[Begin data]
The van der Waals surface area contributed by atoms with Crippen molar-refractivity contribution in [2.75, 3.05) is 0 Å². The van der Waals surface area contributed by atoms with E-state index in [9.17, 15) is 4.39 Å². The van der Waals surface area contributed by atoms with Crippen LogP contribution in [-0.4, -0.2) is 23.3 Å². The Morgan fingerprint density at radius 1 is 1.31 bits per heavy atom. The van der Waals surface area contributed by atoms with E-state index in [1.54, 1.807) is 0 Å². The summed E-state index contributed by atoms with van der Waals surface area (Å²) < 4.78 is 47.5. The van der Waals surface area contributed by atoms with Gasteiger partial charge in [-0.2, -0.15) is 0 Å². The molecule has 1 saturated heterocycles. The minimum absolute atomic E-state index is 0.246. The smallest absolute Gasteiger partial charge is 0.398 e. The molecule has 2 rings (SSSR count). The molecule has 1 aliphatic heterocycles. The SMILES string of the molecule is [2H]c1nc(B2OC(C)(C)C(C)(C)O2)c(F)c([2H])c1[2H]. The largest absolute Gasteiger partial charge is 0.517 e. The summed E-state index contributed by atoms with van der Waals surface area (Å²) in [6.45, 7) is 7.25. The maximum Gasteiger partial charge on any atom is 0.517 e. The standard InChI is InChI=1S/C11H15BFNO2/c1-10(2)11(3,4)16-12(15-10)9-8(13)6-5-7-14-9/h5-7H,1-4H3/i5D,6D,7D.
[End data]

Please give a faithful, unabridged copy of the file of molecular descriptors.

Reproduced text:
The van der Waals surface area contributed by atoms with Crippen molar-refractivity contribution in [2.75, 3.05) is 0 Å². The van der Waals surface area contributed by atoms with E-state index in [9.17, 15) is 4.39 Å². The van der Waals surface area contributed by atoms with Crippen LogP contribution in [-0.4, -0.2) is 23.3 Å². The Morgan fingerprint density at radius 1 is 1.31 bits per heavy atom. The van der Waals surface area contributed by atoms with E-state index in [1.54, 1.807) is 0 Å². The summed E-state index contributed by atoms with van der Waals surface area (Å²) < 4.78 is 47.5. The van der Waals surface area contributed by atoms with Gasteiger partial charge in [-0.2, -0.15) is 0 Å². The molecule has 1 saturated heterocycles. The minimum absolute atomic E-state index is 0.246. The smallest absolute Gasteiger partial charge is 0.398 e. The molecule has 2 rings (SSSR count). The molecule has 1 aliphatic heterocycles. The SMILES string of the molecule is [2H]c1nc(B2OC(C)(C)C(C)(C)O2)c(F)c([2H])c1[2H]. The largest absolute Gasteiger partial charge is 0.517 e. The summed E-state index contributed by atoms with van der Waals surface area (Å²) in [6.45, 7) is 7.25. The maximum Gasteiger partial charge on any atom is 0.517 e. The standard InChI is InChI=1S/C11H15BFNO2/c1-10(2)11(3,4)16-12(15-10)9-8(13)6-5-7-14-9/h5-7H,1-4H3/i5D,6D,7D.